Twenty years ago, a painter disappeared mysteriously in Srinagar. His traumatized wife went from police to judiciary to jails to seek answers but no one offered her any reprieve. As her fight continued, one of her three sons died. Living a life in solitude now, she narrates her ordeal to Mudasir Majeed.
When Bashir Ahmad Sheikh, a painter, disappeared in 1992, his two sons, Altaf and Riyaz, were barely in their teens. The younger one, Imtiyaz, was just seven. To feed her children, Dilshada, Bashir’s wife, learned to sew clothes and did menial jobs in the neighborhood.
Twenty years later, Dilshada is worn-out. Suffering from diabetes, she has partially lost her eyesight. She craves for care but there is none. “From sunrise to sunset, he would paint vehicles. He had no workshop. He used to work either at our home or in KMD Bus Stand in Lal Chowk. He would go wherever he was offered work,” Dilshada says.
The family lives in a shabbily built house in Zakoora’s Shiekh Hamaza Colony located on the outskirts of Srinagar city. Their agony began on June 16, 1992 when Bashir left home to buy paint in Maisuma. It was a fine summer morning.
“We expected him to return in two or three hours. When he didn’t come, I became worried. I asked my son, Riyaz, who was 10-year-old, to go to Maisuma. When he returned, he said he didn’t find his father,” recalls Dilshada. As she speaks, her voice sinks and she breaks down.
Despite the loss, Dilshada kept hoping that her husband would return. She says she had a feeling that he might have visited some relative. Two days had passed but there was not a bit of information about his whereabouts.
“On the fourth day, I reported the matter to the police and handed them his picture,” says Dilshada, “but the chances of tracing him waned day by day until a time came when the police said he wasn’t traceable at all.”
When she approached a court with a hope to find her husband, she was told that she would be compensated. “The government was asked to provide me Rs 1 lakh and a job to one of my sons as compensation. Money was granted 10 years ago but due to red-tapism, my son wasn’t able to get the job,” says Dilshada.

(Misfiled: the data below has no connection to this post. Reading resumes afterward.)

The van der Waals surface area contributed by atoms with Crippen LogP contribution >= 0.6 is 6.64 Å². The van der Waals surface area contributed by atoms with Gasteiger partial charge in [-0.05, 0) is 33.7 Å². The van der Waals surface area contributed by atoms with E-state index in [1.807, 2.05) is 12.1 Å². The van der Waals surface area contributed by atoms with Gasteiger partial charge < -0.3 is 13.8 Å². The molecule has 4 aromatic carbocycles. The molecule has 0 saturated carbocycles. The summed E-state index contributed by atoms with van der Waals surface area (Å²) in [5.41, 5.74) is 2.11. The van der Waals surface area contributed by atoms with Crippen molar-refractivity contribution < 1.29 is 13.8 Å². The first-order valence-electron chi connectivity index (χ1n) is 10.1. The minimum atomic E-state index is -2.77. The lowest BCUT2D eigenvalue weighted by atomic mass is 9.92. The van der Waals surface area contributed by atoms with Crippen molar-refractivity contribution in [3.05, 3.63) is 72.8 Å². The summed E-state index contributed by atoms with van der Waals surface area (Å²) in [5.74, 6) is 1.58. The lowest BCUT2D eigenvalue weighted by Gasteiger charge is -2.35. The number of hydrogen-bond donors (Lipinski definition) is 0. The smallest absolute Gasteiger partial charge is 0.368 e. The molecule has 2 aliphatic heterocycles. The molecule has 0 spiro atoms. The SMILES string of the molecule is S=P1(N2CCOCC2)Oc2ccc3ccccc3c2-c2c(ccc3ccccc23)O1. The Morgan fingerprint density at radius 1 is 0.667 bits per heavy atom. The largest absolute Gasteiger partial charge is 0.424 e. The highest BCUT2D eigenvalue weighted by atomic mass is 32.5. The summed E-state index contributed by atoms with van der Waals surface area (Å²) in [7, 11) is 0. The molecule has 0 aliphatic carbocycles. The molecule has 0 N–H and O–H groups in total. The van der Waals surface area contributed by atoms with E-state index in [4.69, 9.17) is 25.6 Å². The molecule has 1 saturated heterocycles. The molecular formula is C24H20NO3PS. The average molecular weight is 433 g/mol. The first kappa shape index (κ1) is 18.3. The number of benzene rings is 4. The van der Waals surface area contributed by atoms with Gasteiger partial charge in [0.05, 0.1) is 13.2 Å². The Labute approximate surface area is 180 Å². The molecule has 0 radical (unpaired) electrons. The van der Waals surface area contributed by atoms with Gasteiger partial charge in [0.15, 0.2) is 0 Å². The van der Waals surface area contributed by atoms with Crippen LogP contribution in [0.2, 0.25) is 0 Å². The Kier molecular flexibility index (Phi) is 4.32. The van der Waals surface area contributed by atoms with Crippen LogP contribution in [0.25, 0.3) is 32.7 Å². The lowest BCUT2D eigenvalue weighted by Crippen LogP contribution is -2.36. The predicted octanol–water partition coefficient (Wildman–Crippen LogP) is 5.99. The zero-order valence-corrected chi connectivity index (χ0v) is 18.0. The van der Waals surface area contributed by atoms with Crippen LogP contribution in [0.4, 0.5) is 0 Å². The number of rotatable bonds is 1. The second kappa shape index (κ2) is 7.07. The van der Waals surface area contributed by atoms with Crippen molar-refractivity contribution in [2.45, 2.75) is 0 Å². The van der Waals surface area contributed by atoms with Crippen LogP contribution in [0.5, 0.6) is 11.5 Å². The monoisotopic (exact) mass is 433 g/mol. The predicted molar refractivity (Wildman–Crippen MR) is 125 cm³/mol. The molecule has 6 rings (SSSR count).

One day a neighbor told Dilshada that he saw her husband in Amritsar. But when she went there, she returned heartbroken. “On another occasion, someone said he was in Ladakh. I went there and it too turned out to be a hoax. I searched him in jails but he was nowhere.”
= Twenty years have passed but the memories of her husband still live in her. “How desperately I wish Bashir was here. I need him. For 20 years, I carried the agony of his loss. To aggravate the pain, my son, Riyaz, died two years back in a road accident which shattered me completely.”
Riyaz had developed severe psychosomatic disorders after his father’s disappearance, “When he was a child, he used to hold his father’s hand or grab his kurta. He wandered on the roads and a vehicle ran over him. He used to ask me about his father but I had no answers. He would often tell me that I didn’t look for him,” Dilshada says, tears welling up in her eyes.
Today, the grief-stricken Dilshada lives in isolation at her Shiekh Hamaza Colony residence. She had pinned hopes on her children, Altaf and Imtiyaz, but with their marriage and new members entering the house, her sons don’t even get her medicines.
“For a mere meal, I have to rely on them. I have rented out a room to the social welfare department. During day, it is their property and in the night, it becomes my bedroom. The rent of room is just Rs 200 per month. But I haven’t received a penny in the last three years. Rs 1 lakh which the government paid as compensation was divided among the children. They gave me Rs 12,000 as ‘maher’,” she says.
Two years ago, she joined the Parveena Ahanger-led Association of Parents of Disappeared, “I would have died somewhere due to the rising sugar level, but it was God’s mercy that I met Parveena Jee. For the last two years, she has brought me medicines. This year, she got my eye operated,” she says.
On Eid-ul-Azha this year, Dilshada went to Riyaz’s grave. “It comforts me when I go to his grave. The epitaph tells me my son is there, but my husband…. There is not even his grave … whether vultures ate him, I don’t know. Where did he go?” she asks.